Slovenia | Freedom House

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Prime Minister Borut Pahor’s government came under attack in the fall of 2009 from a number of trade unions demanding better pay or an increase in the minimum wage rate, both of which are opposed by business groups. The long-awaited construction of a mosque in Ljubljana was delayed again in 2009 as the Islamic Community in Slovenia continued to face challenges. Meanwhile, a number of lingering issues kept Slovenia and Croatia from resolving a long-running border dispute, despite a tentative agreement made between Pahor and his Croatian counterpart in September.

The territory of modern Slovenia, long ruled by the Austro-Hungarian Empire, became part of the Kingdom of Serbs, Croats, and Slovenes (renamed the Kingdom of Yugoslavia in 1929) after World War I, and a constituent republic of the Socialist Federal Republic of Yugoslavia following World War II. After decades of relative prosperity in Josip Broz Tito’s Yugoslavia, various elements in Slovene civil society began to part ways with the Communist system in the 1980s. In 1990, the Democratic United Opposition (DEMOS) defeated the ruling League of Communists in democratic elections, although former Communist leader Milan Kucan was elected president. The country declared independence in June 1991 and secured its status after a short 10-day conflict, escaping the war and destruction suffered by much of the rest of Yugoslavia as it disintegrated.
After 1990, Slovenia was generally ruled by center-left governments, the most important component of which was Janez Drnovsek’s Liberal Democratic Party (LDS). Drnovsek served as prime minister almost continuously from 1992 to 2002, when he was elected president. In the 2004 parliamentary elections, Janez Jansa’s center-right Slovenian Democratic Party (SDS) finally unseated the LDS-led government, and Jansa became prime minister.
In Slovenia’s 2007 presidential elections, Danilo Turk, a law professor and former diplomat, ran as an independent with the backing of the Social Democrats (SD) and several other parties. He won the November runoff with 68 percent of the vote, defeating the government’s candidate, Alojz Peterle.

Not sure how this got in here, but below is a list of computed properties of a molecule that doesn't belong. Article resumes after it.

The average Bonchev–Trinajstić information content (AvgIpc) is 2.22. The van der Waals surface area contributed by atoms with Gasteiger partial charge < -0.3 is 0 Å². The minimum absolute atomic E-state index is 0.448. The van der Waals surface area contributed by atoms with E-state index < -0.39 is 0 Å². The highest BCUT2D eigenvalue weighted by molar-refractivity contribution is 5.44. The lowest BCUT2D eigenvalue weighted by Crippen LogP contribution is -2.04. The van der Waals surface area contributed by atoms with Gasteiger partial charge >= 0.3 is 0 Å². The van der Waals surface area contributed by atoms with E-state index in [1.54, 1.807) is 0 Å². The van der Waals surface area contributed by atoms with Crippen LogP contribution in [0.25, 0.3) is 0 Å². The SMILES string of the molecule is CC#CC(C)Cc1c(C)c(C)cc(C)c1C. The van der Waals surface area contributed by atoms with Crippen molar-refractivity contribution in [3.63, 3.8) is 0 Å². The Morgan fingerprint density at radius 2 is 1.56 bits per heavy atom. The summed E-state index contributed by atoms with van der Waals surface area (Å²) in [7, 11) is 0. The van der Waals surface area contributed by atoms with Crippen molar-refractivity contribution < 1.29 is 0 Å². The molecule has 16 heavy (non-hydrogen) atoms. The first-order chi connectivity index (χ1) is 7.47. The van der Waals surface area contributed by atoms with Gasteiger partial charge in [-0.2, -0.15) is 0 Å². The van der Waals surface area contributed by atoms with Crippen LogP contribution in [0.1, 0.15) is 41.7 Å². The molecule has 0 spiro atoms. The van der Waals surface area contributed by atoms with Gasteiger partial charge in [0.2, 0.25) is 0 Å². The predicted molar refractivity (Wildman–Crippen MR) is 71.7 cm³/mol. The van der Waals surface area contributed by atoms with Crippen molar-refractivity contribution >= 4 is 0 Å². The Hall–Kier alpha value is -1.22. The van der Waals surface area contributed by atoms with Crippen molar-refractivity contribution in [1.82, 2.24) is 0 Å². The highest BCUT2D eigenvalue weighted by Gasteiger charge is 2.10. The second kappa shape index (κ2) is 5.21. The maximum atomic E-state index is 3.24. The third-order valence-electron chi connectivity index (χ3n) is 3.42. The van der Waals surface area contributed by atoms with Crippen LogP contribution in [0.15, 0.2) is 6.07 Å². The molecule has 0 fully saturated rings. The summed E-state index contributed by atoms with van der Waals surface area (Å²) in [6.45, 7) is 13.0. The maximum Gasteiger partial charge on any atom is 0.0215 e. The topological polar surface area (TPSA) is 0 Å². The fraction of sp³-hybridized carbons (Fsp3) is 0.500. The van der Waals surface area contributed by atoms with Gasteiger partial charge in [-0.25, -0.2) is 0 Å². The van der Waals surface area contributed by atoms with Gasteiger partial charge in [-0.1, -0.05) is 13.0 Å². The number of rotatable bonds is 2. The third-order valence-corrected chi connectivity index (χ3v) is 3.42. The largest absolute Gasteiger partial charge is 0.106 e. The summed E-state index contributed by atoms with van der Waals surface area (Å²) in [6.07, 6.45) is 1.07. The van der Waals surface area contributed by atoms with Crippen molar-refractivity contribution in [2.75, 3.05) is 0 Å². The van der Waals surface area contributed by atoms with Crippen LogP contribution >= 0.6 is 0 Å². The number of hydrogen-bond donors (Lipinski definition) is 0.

In the September 2008 parliamentary elections, the SD captured 29 seats and some 30 percent of the vote, followed by the SDS with 28 seats. SD leader Borut Pahor, who became prime minister, formed a coalition government with three small parties: the center-left Zares (9 seats), the Democratic Party of Pensioners of Slovenia (7 seats), and the once-powerful LDS (5 seats). The remaining seats in the 90-member lower house went to the far-right Slovene National Party (5 seats), an alliance of the Slovene People’s Party and the Slovene Youth Party (5 seats), and the Hungarian and Italian ethnic minorities (1 seat each).
Slovenia has widely been considered one of the Eastern European success stories of the postcommunist period. In 2004, the country joined both the European Union (EU) and NATO, and from January–June 2008, Slovenia was the first former communist bloc state to hold the EU’s rotating presidency. In 2006, Slovenia became the first former communist state to adopt the euro as its official currency.

Slovenia’s most important foreign policy problem is resolving its 18-year-old border dispute with neighboring Croatia. The dispute concerns the delineation of the two countries’ maritime border in the Bay of Piran, and parts of their common territorial border. In September 2009, Pahor and his Croatian counterpart, Jadranka Kosor, agreed to submit the dispute to international arbitration, pending ratification of their agreement by both states’ parliaments. However, the two parliaments had not endorsed the agreement by year’s end.